Welcome to My Pity Party

October 6, 2011 § 3 Comments

When I was a kid, my worst nightmare was that I would spend my career working at Wal-Mart. (OK, that wasn’t literally my worst nightmare. My worst nightmare was that the Stay Puft Marshmallow Man would kill me in my sleep. But that Wal-Mart thing was my biggest rational fear. Just go with it.)

I grew up in a very small town with very few economic opportunities. I’ve always fancied myself relatively bright. Not Ivy League bright, but bright enough to know that I would be bored working in a checkout line. So I did well in high school, went to college, then to law school. I studied abroad. I interned at a large civil rights nonprofit in Washington, D.C. I passed the bar. And now…

I’ve been underemployed or unemployed for the past 16 months. I’m lucky, though; so far I have enough support around me to make ends meet. Also? I hate that “not homeless” is considered lucky. But let’s be honest, Sallie Mae isn’t going to let me put off paying back my $130,000 student loan debt indefinitely.

I was really inspired by the Occupy Wall Street movement. I felt really alone for a long time. Everyone I went to school with seems to be employed, and I’m not sure what I’m doing wrong. But Occupy Wall Street, and specifically the incredibly depressing Tumblr We Are the 99 Percent, have shown me that I’m not alone. I guess misery really does love company.

The stress is really starting to get to me. I’m not very good at expressing myself verbally, so I’m starting this blog. Not to wallow in my own self-pity (although that will undoubtedly be part of it), but to document my pilgrimage in vagrancy. I hope to write about my job search and economic news, but mostly I want to keep my sanity and my sense of humor. I’ve noticed myself getting more and more bitter lately, and I need to nip that in the bud.

Hopefully this will not only be a cathartic experience for me, but for you, as well. This website is still under construction, so feel free to check in periodically for updated info. Until then, good luck out there, everybody.

Featured image credit: YouTube


§ 3 Responses to Welcome to My Pity Party

  • Rebecca B. says:

    No, you’re not alone.

    The only thing either Eric or I want right now — the big DREAM — is stability, in any way, shape or form. We both just want jobs we can enjoy … whatever they might be. We’ve learned to sort of accept that it’s gonna be hard to shoot for something more field-specific than that. In fact, the reality is, it’ll likely be difficult to find jobs we can even tolerate.

    At UF, they’re always talking to us about our post-MFA plans. Here’s a line from a recent email from the head of the program: “There are a number of choices for an MFA graduate: fellowships; PhD degrees in literature, education or creative writing; teaching (private secondary school, community college, or sometimes as a part-time lecturer at a university); publishing or editorial work; and miscellaneous (like library assistant).”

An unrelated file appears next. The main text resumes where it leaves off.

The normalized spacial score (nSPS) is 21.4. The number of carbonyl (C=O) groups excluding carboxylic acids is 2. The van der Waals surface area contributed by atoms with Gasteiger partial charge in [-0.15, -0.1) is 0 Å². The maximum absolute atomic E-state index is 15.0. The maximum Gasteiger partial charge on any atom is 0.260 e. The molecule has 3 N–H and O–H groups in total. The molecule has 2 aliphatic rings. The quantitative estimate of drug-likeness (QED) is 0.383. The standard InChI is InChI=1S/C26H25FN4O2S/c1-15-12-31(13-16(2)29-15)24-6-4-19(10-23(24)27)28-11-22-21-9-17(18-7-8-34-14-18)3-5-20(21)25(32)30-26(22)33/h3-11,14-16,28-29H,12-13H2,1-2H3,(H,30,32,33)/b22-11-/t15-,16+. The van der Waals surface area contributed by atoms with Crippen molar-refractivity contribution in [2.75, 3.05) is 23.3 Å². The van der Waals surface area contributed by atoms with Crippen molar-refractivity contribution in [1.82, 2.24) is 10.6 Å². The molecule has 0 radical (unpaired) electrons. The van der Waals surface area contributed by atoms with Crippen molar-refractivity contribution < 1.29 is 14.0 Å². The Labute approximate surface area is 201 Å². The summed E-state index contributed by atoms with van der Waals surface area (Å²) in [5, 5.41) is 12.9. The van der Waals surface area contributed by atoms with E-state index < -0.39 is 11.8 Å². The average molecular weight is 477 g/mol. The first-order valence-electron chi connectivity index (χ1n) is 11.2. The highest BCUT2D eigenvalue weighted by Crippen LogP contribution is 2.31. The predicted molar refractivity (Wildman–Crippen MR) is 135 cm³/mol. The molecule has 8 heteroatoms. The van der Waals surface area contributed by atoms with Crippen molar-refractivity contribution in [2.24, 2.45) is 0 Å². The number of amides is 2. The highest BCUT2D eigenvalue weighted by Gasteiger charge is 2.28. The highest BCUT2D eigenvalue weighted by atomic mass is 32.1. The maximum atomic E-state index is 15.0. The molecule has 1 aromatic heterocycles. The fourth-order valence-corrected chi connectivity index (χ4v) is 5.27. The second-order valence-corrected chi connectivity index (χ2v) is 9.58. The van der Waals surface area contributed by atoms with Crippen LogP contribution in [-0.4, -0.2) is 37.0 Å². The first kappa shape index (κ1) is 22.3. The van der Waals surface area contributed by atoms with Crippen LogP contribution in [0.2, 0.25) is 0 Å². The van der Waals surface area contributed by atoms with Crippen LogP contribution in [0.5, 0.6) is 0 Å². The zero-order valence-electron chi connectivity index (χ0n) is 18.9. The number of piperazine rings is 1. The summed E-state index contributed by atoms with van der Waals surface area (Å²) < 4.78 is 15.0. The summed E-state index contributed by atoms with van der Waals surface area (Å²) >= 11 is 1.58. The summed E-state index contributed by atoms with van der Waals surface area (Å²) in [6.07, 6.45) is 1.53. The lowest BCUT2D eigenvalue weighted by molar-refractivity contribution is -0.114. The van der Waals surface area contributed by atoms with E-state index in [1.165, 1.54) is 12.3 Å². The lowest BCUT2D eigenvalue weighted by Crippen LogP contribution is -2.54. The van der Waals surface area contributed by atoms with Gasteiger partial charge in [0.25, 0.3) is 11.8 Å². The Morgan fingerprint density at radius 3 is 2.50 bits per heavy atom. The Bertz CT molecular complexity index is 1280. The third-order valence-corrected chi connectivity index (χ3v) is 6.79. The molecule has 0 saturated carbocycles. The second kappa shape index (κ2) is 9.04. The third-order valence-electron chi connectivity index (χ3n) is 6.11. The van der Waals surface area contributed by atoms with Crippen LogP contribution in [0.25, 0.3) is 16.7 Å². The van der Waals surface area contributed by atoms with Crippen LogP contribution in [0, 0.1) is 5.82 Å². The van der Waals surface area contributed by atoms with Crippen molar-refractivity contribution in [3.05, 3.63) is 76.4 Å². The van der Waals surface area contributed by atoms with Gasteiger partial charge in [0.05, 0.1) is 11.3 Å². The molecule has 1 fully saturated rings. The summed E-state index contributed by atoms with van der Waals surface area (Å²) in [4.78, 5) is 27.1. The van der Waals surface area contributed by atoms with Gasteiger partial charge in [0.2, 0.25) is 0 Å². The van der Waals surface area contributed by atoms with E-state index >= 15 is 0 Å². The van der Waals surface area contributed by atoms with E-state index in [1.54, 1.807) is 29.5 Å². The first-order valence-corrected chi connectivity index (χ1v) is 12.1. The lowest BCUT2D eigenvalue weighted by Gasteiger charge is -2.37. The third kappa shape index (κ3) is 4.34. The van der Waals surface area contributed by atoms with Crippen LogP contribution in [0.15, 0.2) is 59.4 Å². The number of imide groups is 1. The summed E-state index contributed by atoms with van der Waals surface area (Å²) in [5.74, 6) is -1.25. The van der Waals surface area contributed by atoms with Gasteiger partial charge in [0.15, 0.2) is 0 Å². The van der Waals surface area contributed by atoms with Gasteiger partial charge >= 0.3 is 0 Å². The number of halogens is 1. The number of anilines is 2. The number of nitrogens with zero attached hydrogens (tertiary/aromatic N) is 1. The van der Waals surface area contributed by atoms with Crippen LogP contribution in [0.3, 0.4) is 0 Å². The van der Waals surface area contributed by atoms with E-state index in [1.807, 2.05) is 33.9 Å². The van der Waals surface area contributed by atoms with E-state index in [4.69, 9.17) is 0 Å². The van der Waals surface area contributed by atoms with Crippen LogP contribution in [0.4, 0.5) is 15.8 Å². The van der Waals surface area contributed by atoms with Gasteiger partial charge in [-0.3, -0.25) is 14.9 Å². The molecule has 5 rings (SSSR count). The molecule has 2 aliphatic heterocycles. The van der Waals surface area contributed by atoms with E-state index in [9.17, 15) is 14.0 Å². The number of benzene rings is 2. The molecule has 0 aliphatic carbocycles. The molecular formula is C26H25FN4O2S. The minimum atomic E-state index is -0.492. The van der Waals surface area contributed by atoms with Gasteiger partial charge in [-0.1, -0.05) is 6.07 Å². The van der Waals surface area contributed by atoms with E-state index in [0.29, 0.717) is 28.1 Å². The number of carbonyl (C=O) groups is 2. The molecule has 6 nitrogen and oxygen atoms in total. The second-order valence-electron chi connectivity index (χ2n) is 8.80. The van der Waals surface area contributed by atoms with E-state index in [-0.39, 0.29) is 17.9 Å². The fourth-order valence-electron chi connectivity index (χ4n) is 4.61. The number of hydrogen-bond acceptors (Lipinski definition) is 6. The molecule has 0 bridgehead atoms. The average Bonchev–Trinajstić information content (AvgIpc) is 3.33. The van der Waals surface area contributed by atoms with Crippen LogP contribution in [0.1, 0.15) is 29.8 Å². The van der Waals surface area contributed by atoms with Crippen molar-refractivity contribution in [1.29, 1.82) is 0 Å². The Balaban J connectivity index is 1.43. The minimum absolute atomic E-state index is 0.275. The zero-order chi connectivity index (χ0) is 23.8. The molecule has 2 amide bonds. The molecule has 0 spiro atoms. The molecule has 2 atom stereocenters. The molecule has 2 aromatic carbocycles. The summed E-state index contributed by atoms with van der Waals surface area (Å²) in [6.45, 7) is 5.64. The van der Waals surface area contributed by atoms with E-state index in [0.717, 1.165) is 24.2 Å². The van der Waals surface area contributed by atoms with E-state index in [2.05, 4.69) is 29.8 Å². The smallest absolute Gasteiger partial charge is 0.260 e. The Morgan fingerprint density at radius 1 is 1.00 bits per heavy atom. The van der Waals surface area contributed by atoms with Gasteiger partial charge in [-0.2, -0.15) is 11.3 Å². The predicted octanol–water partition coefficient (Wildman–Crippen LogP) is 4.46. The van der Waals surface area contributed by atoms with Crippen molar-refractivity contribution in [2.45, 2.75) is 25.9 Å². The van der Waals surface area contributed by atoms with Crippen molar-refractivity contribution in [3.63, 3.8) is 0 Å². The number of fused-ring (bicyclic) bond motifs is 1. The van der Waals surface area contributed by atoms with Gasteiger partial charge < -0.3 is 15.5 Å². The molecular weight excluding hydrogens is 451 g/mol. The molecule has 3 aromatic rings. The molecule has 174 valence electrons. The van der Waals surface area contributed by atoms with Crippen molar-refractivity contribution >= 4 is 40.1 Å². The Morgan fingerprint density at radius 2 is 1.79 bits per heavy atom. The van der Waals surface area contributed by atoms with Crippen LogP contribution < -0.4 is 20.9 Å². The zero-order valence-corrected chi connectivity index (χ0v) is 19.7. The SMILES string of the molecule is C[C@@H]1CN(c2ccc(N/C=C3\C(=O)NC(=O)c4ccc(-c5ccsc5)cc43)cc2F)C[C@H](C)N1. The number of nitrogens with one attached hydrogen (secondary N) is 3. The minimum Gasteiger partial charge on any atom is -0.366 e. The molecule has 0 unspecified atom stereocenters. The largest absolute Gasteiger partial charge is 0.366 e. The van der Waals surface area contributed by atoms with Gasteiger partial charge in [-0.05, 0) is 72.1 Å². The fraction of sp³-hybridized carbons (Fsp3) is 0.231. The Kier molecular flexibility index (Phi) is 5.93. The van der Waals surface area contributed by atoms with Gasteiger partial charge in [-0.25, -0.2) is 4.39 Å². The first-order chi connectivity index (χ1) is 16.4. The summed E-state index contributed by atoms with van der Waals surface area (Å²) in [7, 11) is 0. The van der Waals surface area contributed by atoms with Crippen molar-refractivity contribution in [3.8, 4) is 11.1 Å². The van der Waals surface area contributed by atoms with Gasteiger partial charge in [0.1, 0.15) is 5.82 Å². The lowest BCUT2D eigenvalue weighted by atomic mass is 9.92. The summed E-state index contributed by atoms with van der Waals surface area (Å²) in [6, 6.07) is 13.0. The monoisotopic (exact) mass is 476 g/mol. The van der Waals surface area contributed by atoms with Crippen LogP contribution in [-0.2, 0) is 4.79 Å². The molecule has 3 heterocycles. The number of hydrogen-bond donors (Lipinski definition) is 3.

So, to translate: Your choices are a) another temporary means of income, b) more schooling, c) poorly-paid adjunct teaching or, if you’re lucky, pie-in-the-sky private school work, d) publishing other people’s shit in a market where print publishing is dying or e) something that you never needed a Masters in English for in the first place.

    Both Eric and I are worried that, in a matter of a couple of years, we’re going to be adrift again. Every MFA that I know who has recently graduated is either going after a PhD or is working at, like, TGI Fridays’ corporate headquarters. And then what? Eric is in his mid-30s and he’s still working paycheck to paycheck at three jobs.

    It’s not like I THOUGHT having a Masters would swing open doors … but I see this ocean of unemployed post-MFAs and MAs and even PhDs scrambling for work and I think … fuck, fuck, fuck. What’s gonna happen to us? We’re a dime a dozen.

    Did I mention that the best job Eric could get after receiving his Masters was working the counter at Burger King? He applied to 72 places, and got only one call-back. The big BK Lounge. And, Christ, we were glad to have the income by that time.

    Still, our hopes have been dashed … and we’re so scared.

    Saw this documentary called ‘Declining by Degrees: Higher Education at Risk’; it’s on Netflix Instant. Powerful stuff. Thought it might interest you, too.

    Anyway. That’s all I can think to say: You’re not alone. I am so sorry this is happening to you, too.

    • Mindy says:

      Rebecca, let me just say that if you ever want to write about this stuff, you can use this blog. I’m not sure how many people it will reach, but you can use it anyway.

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